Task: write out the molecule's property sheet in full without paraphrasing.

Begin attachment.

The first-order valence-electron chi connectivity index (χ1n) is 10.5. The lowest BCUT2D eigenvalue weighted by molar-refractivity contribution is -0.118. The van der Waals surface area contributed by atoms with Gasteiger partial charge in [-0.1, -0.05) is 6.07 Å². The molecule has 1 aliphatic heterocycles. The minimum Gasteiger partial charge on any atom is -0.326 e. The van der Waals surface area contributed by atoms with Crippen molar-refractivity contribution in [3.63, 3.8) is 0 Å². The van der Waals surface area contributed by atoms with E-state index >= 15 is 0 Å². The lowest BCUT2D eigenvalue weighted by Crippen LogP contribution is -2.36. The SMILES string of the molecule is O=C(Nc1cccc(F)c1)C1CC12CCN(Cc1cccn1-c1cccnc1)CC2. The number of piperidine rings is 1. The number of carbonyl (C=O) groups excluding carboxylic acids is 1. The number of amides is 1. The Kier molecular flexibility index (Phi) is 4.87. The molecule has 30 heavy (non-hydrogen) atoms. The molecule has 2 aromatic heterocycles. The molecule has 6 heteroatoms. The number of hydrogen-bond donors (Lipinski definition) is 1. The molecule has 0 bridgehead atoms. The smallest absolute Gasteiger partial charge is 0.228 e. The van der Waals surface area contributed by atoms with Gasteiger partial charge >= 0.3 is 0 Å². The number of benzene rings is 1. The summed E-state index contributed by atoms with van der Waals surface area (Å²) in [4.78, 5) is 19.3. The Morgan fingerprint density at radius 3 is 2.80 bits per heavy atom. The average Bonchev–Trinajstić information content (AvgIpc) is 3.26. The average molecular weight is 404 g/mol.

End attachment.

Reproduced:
The first-order valence-electron chi connectivity index (χ1n) is 10.5. The lowest BCUT2D eigenvalue weighted by molar-refractivity contribution is -0.118. The van der Waals surface area contributed by atoms with Gasteiger partial charge in [-0.1, -0.05) is 6.07 Å². The molecule has 1 aliphatic heterocycles. The minimum Gasteiger partial charge on any atom is -0.326 e. The van der Waals surface area contributed by atoms with Crippen molar-refractivity contribution in [3.63, 3.8) is 0 Å². The van der Waals surface area contributed by atoms with E-state index >= 15 is 0 Å². The lowest BCUT2D eigenvalue weighted by Crippen LogP contribution is -2.36. The SMILES string of the molecule is O=C(Nc1cccc(F)c1)C1CC12CCN(Cc1cccn1-c1cccnc1)CC2. The number of piperidine rings is 1. The number of carbonyl (C=O) groups excluding carboxylic acids is 1. The number of amides is 1. The Kier molecular flexibility index (Phi) is 4.87. The molecule has 30 heavy (non-hydrogen) atoms. The molecule has 2 aromatic heterocycles. The molecule has 6 heteroatoms. The number of hydrogen-bond donors (Lipinski definition) is 1. The molecule has 0 bridgehead atoms. The smallest absolute Gasteiger partial charge is 0.228 e. The van der Waals surface area contributed by atoms with Gasteiger partial charge >= 0.3 is 0 Å². The number of benzene rings is 1. The summed E-state index contributed by atoms with van der Waals surface area (Å²) in [4.78, 5) is 19.3. The Morgan fingerprint density at radius 3 is 2.80 bits per heavy atom. The average Bonchev–Trinajstić information content (AvgIpc) is 3.26. The average molecular weight is 404 g/mol.